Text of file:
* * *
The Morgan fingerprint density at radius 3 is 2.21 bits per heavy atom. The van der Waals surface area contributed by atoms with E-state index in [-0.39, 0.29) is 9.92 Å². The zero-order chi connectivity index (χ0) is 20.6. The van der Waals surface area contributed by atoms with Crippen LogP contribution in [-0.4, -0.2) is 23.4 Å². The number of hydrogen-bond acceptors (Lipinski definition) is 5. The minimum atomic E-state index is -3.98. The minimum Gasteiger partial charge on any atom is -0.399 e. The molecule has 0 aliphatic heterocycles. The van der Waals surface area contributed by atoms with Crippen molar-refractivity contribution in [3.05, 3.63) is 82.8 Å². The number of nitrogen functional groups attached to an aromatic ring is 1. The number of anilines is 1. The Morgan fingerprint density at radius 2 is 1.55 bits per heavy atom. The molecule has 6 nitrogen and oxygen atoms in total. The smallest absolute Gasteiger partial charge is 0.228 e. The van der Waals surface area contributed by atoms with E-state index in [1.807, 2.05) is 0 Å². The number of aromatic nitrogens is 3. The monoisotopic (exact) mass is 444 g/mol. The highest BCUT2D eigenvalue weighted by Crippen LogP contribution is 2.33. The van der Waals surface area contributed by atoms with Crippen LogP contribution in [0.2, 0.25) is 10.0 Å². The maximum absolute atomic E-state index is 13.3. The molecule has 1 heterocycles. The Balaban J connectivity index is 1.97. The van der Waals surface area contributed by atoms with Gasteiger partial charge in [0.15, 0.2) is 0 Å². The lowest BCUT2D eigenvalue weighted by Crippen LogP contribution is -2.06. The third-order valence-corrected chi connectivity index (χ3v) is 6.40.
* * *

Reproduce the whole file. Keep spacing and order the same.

The Morgan fingerprint density at radius 3 is 2.21 bits per heavy atom. The van der Waals surface area contributed by atoms with E-state index in [-0.39, 0.29) is 9.92 Å². The zero-order chi connectivity index (χ0) is 20.6. The van der Waals surface area contributed by atoms with Crippen LogP contribution in [-0.4, -0.2) is 23.4 Å². The number of hydrogen-bond acceptors (Lipinski definition) is 5. The minimum atomic E-state index is -3.98. The minimum Gasteiger partial charge on any atom is -0.399 e. The molecule has 0 aliphatic heterocycles. The van der Waals surface area contributed by atoms with Crippen molar-refractivity contribution in [3.05, 3.63) is 82.8 Å². The number of nitrogen functional groups attached to an aromatic ring is 1. The number of anilines is 1. The Morgan fingerprint density at radius 2 is 1.55 bits per heavy atom. The molecule has 6 nitrogen and oxygen atoms in total. The smallest absolute Gasteiger partial charge is 0.228 e. The van der Waals surface area contributed by atoms with E-state index in [1.807, 2.05) is 0 Å². The number of aromatic nitrogens is 3. The monoisotopic (exact) mass is 444 g/mol. The highest BCUT2D eigenvalue weighted by Crippen LogP contribution is 2.33. The van der Waals surface area contributed by atoms with Crippen LogP contribution in [0.2, 0.25) is 10.0 Å². The maximum absolute atomic E-state index is 13.3. The molecule has 1 heterocycles. The Balaban J connectivity index is 1.97. The van der Waals surface area contributed by atoms with Gasteiger partial charge in [0.15, 0.2) is 0 Å². The lowest BCUT2D eigenvalue weighted by Crippen LogP contribution is -2.06. The third-order valence-corrected chi connectivity index (χ3v) is 6.40.